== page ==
Before he was deployed to the Persian Gulf two weeks ago, a parishioner at St. John's Episcopal Church in McLean alerted his minister that he was about to go to war.
The rector e-mailed the bishop's office in Richmond with the information, and the church member, an officer in the Air Force's Office of the Judge Advocate General, received a surprise in the mail: a pocket-size prayer book and an Episcopal Service Cross.
"He was very appreciative of both," said the Rev. Edward Miller, whose congregation includes at least six active military personnel and dozens of people in the intelligence community and diplomatic corps, including Secretary of State Colin L. Powell.
The officer put the cross on a chain and hung it around his neck with his dog tags. First issued in World War I, the medallion carries the ancient Crusader's Cross design and the inscription, "Christ Died for You."
Thousands of the U.S. soldiers serving in Iraq are carrying concrete symbols of their faith, according to military chaplains. In this war, as in others, such objects -- crosses, Orthodox icons, Muslim prayer beads, Stars of David and prayer books -- provide soldiers with a spiritual connection not only to God but also to family members, friends and fellow congregants at churches, synagogues, mosques and temples, the chaplains said.
Even many of those who have fallen away from their faith upbringing or have never participated in a religious community readily grab New Testaments, daily devotionals, inspirational calendars, patron saint medals, crosses and rosaries that are available to troops at military processing centers across the United States.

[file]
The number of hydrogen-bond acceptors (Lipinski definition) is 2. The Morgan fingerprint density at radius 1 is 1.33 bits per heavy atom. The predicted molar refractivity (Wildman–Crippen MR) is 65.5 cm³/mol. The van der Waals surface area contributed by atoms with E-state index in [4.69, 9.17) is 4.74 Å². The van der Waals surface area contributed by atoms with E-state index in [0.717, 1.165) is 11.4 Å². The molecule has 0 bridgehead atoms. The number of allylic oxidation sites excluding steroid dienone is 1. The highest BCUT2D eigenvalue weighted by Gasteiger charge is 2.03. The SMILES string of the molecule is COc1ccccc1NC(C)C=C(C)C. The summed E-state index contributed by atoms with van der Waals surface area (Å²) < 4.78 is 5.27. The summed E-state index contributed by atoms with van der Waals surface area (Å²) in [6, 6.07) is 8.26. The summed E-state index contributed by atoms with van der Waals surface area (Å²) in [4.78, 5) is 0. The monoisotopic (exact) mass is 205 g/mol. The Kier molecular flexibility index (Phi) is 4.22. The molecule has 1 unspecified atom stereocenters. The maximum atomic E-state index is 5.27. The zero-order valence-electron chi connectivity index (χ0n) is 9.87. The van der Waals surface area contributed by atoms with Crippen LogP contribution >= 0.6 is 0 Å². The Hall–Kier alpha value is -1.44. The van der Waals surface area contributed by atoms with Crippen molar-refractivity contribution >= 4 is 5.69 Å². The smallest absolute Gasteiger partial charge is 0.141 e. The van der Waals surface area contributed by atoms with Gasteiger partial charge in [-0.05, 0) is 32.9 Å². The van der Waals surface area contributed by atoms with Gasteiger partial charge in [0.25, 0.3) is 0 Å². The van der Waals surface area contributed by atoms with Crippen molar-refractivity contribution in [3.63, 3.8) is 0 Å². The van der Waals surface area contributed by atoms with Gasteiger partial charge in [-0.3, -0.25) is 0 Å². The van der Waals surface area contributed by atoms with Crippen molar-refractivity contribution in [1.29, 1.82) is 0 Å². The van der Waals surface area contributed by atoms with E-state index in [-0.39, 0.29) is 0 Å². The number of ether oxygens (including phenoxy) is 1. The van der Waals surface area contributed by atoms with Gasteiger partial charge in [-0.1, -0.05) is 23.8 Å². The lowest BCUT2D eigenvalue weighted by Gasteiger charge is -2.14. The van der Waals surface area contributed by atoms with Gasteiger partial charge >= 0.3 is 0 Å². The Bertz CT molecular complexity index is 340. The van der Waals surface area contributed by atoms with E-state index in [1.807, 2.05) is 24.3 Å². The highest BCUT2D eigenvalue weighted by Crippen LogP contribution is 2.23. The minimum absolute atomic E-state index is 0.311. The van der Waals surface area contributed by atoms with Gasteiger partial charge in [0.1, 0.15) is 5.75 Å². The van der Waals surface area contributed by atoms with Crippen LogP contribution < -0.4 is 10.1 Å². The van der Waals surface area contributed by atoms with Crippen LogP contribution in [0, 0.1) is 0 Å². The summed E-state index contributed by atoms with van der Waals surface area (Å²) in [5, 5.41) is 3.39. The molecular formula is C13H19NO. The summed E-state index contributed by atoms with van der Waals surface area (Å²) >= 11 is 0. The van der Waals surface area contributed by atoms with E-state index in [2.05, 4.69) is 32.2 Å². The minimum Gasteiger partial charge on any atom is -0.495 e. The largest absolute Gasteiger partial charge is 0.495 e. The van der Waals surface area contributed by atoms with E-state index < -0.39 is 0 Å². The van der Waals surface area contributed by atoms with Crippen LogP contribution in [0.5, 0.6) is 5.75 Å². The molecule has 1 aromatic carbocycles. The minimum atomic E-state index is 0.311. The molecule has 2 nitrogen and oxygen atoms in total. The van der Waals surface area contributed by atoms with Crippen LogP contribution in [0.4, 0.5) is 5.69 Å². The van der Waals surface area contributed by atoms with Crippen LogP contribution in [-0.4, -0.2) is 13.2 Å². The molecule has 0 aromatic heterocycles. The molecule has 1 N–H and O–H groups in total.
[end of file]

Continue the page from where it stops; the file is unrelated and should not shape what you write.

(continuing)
"At least 50 percent take something, maybe more," said Lt. Col. Donald Lindman, an Army Reserve chaplain assigned to Fort Dix, N.J., a deployment center for National Guard and Reserve personnel in the Northeast, including the Washington area.
The intimate ties between soldier, family and God were evident this week when the mother of Spec. Shoshana Johnson, an Army cook who was taken prisoner near the Southern Iraqi city of Nasiriyah, told a television audience that she is certain her daughter has her rosary with her and is praying regularly.
"She's praying every day, and that's going to get her through," Eunice Johnson said Tuesday night on NBC's "Dateline." She said her daughter, 30, had called just before leaving Fort Bliss, Tex., for the gulf and asked if her mother could get the rosary from her dresser and bring it to her. Eunice Johnson said she got there just in time to give it to her.
The conflict in Iraq has volatile religious overtones, with allegations by Muslim nations that the predominantly Christian nations invading Iraq want to suppress Islam throughout the world and strengthen Israel. A few Jewish soldiers from the United States and Great Britain have asked that their religious preference not be printed on their identification tags, fearing that they might face added reprisals if captured by Iraqi troops, one chaplain said.
But for the most part, concerns about providing evidence of one's religious affiliation have not been an issue, said Lt. Col. Eric Wester, spokesman for the Army's Office of the Chief of Chaplains at the Pentagon.
"There have been no reports in my area of [soldiers] hesitating to identify themselves by their faith or expressing any particular anxiety that it would put them in a more vulnerable place," Wester said. The level of violence that "takes people to the mat in wartime" transcends considerations of religion, he said.
Navy Lt. Diana Lantz, a chaplain on the aircraft carrier Theodore Roosevelt in the Mediterranean, said crew members often ask her to bless an object they have brought with them -- a cross, a rosary, a St. Christopher medal or a biblical text. The most precious items are those that were given to them for such special occasions as baptism, confirmation and departure for boot camp, Lantz, a Presbyterian, said by e-mail.